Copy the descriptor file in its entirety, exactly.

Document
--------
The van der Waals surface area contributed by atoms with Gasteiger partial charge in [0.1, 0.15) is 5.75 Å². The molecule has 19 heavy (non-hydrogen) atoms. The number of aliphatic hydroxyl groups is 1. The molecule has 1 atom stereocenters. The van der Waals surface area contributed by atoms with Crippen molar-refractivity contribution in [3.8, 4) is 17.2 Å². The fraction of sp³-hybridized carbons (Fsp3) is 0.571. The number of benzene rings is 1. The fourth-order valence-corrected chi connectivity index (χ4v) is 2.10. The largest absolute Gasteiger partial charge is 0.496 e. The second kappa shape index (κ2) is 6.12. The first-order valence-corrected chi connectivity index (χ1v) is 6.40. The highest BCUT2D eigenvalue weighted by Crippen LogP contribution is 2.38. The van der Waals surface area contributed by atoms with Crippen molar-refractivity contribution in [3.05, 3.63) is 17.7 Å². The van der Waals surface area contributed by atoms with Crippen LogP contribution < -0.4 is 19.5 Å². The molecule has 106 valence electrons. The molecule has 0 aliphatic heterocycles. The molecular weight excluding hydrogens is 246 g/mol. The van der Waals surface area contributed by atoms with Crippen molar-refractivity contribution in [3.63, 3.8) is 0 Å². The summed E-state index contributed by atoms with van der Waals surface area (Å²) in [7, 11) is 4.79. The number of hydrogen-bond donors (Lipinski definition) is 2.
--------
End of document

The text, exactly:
The van der Waals surface area contributed by atoms with Gasteiger partial charge in [0.1, 0.15) is 5.75 Å². The molecule has 19 heavy (non-hydrogen) atoms. The number of aliphatic hydroxyl groups is 1. The molecule has 1 atom stereocenters. The van der Waals surface area contributed by atoms with Crippen molar-refractivity contribution in [3.8, 4) is 17.2 Å². The fraction of sp³-hybridized carbons (Fsp3) is 0.571. The number of benzene rings is 1. The fourth-order valence-corrected chi connectivity index (χ4v) is 2.10. The largest absolute Gasteiger partial charge is 0.496 e. The second kappa shape index (κ2) is 6.12. The first-order valence-corrected chi connectivity index (χ1v) is 6.40. The highest BCUT2D eigenvalue weighted by Crippen LogP contribution is 2.38. The van der Waals surface area contributed by atoms with Crippen molar-refractivity contribution in [3.05, 3.63) is 17.7 Å². The van der Waals surface area contributed by atoms with Crippen LogP contribution < -0.4 is 19.5 Å². The molecule has 106 valence electrons. The molecule has 0 aliphatic heterocycles. The molecular weight excluding hydrogens is 246 g/mol. The van der Waals surface area contributed by atoms with Crippen molar-refractivity contribution in [3.63, 3.8) is 0 Å². The summed E-state index contributed by atoms with van der Waals surface area (Å²) in [7, 11) is 4.79. The number of hydrogen-bond donors (Lipinski definition) is 2.